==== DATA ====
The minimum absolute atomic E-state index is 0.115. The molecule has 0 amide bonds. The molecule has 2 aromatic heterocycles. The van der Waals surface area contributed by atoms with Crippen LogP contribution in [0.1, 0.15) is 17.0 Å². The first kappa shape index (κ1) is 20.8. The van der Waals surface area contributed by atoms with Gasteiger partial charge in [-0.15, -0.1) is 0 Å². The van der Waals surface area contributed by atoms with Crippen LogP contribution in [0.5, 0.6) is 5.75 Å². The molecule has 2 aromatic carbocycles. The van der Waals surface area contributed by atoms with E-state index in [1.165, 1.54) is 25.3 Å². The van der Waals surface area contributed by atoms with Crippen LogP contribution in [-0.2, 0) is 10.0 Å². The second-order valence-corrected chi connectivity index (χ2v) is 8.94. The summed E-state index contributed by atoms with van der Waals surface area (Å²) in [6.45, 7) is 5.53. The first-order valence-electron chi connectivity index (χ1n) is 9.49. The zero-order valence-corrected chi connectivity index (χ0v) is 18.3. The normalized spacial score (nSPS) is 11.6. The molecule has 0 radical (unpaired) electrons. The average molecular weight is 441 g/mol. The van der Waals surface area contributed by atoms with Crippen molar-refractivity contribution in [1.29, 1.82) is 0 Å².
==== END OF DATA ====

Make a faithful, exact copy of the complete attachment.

The minimum absolute atomic E-state index is 0.115. The molecule has 0 amide bonds. The molecule has 2 aromatic heterocycles. The van der Waals surface area contributed by atoms with Crippen LogP contribution in [0.1, 0.15) is 17.0 Å². The first kappa shape index (κ1) is 20.8. The van der Waals surface area contributed by atoms with Gasteiger partial charge in [-0.15, -0.1) is 0 Å². The van der Waals surface area contributed by atoms with Crippen LogP contribution in [0.5, 0.6) is 5.75 Å². The molecule has 2 aromatic carbocycles. The van der Waals surface area contributed by atoms with E-state index in [1.165, 1.54) is 25.3 Å². The van der Waals surface area contributed by atoms with Crippen LogP contribution in [-0.2, 0) is 10.0 Å². The second-order valence-corrected chi connectivity index (χ2v) is 8.94. The summed E-state index contributed by atoms with van der Waals surface area (Å²) in [6.45, 7) is 5.53. The first-order valence-electron chi connectivity index (χ1n) is 9.49. The zero-order valence-corrected chi connectivity index (χ0v) is 18.3. The normalized spacial score (nSPS) is 11.6. The molecule has 0 radical (unpaired) electrons. The average molecular weight is 441 g/mol. The van der Waals surface area contributed by atoms with Crippen molar-refractivity contribution in [1.29, 1.82) is 0 Å².